IMF releases $166m in funding after Jordan's second economic review

The disbursement brings the total aid to Jordan under Extended Fund Facility to $309m

epa06975184 A general view of the center of Amman from the citadel, Jordan, 26 August 2018. The Citadel of Amman was the capital of the Ammonites, dating back to the Middle Bronze Age (1650-1550 BC). The remains of the Ammonite palaces are still present, including Roman and Corinthian ruins and temples as well as Islamic monuments dating back to the Umayyad period (AD 661-750).  EPA/ANDRE PAIN
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The International Monetary Fund completed its second review of Jordan’s economic performance and released about $166 million (Dh609.2m) in funding to help the kingdom with gradual fiscal consolidation.

This brings the total amount disbursed under the Extended Fund Facility to $309m, the Washington-based lender said.

The IMF had approved a three-year extended arrangement under the EFF for Jordan for about $723m in August 2016, to support the country's economic and financial reform programme. The programme aims to advance fiscal consolidation to lower public debt and introduce broad structural measures to enhance the conditions for more inclusive growth.

“The [Jordanian] authorities are to be commended for preserving macroeconomic stability, maintaining a prudent monetary policy, and ensuring a sound financial system,” said Tao Zhang, deputy managing director at the IMF.

“Jordan faces a challenging environment – low economic growth, high unemployment and elevated public debt – underscoring the importance of swiftly implementing policies and reforms to bring public debt on a downward path, boost investment and productivity and enhance inclusive growth,” he said.

Jordan is under an intense financial burden of hosting 1.3 million Syrian refugees. The kingdom, which has no natural resources and has historically financed its deficits through grants and soft loans, is spending $2.5bn a year on refugees, Jordan's Prime Minister Omar Razzaz said in April.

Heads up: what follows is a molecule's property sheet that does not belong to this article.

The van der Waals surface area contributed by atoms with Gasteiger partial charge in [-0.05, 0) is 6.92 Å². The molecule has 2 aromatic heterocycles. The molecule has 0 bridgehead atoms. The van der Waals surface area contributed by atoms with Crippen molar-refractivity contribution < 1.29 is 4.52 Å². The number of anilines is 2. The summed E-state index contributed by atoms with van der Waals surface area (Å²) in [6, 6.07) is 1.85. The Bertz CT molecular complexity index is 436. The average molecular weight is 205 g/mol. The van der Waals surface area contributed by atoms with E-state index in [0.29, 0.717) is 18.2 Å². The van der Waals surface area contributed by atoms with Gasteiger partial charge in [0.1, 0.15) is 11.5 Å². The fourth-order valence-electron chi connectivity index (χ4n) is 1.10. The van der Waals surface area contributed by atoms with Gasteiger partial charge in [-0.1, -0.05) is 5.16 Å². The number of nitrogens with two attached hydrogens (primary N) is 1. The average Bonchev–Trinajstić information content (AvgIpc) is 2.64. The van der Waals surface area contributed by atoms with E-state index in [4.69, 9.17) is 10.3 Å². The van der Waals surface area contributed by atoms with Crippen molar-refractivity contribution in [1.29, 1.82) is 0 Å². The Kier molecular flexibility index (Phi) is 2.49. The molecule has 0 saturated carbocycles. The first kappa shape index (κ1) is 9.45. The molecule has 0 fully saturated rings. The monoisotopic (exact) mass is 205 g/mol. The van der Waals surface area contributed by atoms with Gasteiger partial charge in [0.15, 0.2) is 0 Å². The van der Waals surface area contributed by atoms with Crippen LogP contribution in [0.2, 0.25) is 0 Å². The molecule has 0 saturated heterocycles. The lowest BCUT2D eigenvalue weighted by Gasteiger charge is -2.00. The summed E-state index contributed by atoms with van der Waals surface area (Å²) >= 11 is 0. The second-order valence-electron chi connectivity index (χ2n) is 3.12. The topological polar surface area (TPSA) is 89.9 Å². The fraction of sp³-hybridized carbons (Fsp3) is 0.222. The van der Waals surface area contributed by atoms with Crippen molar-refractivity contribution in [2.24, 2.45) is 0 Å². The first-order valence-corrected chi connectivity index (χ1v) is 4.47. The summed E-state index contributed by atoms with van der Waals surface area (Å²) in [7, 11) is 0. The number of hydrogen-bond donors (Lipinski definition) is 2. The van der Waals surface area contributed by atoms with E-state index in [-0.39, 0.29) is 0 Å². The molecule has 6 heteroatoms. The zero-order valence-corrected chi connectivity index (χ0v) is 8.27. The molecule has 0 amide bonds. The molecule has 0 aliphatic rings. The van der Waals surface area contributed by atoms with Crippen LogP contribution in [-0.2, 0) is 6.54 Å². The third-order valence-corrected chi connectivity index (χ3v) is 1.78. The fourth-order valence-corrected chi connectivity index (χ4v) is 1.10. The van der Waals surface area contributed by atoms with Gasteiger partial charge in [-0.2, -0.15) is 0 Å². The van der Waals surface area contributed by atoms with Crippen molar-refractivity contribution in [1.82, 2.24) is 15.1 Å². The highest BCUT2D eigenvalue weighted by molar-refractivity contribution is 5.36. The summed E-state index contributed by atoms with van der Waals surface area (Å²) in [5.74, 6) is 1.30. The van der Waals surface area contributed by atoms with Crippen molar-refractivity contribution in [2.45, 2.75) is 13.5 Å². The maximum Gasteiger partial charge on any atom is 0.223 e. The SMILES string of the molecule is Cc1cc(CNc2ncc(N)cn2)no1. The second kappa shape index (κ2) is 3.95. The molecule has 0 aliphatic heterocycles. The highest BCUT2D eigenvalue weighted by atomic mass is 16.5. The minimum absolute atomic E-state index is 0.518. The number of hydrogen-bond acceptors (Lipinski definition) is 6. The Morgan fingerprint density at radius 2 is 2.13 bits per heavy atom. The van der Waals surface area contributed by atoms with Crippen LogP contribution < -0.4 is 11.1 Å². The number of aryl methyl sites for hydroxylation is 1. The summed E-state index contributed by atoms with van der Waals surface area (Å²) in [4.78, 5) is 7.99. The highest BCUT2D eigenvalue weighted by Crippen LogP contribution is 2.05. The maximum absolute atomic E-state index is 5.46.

The IMF called for increased support from donors for the Jordanian economy to help it cope with the Syrian refugee crisis. The recent London international conference to raise funds and secure investment commitments was timely, and demonstrated the international community's determination to support Jordan, Mr Zhang said.

The country has worked hard to implement the IMF's recommended changes, leading to pushback from the Jordanian people because taxes were raised and austerity measures put in place. Both the IMF and World Bank have praised the government's commitment to reform, particularly changes to the procurement system to fight corruption, measures to encourage women and refugees into employment through online jobs and making the labour market more accessible to those from outside Jordan.

The country should continue on a path of gradual and steady fiscal consolidation, with due regard to social protection needs, the fund said. Although a number of key fiscal reforms were delayed, recent amendments to the income-tax law are encouraging and will be key in helping Jordan secure a more sustainable fiscal framework, according to the IMF.

“These reforms are crucial to preserve macroeconomic and external stability, place public finances on a sounder foundation, and lessen risks to debt sustainability.”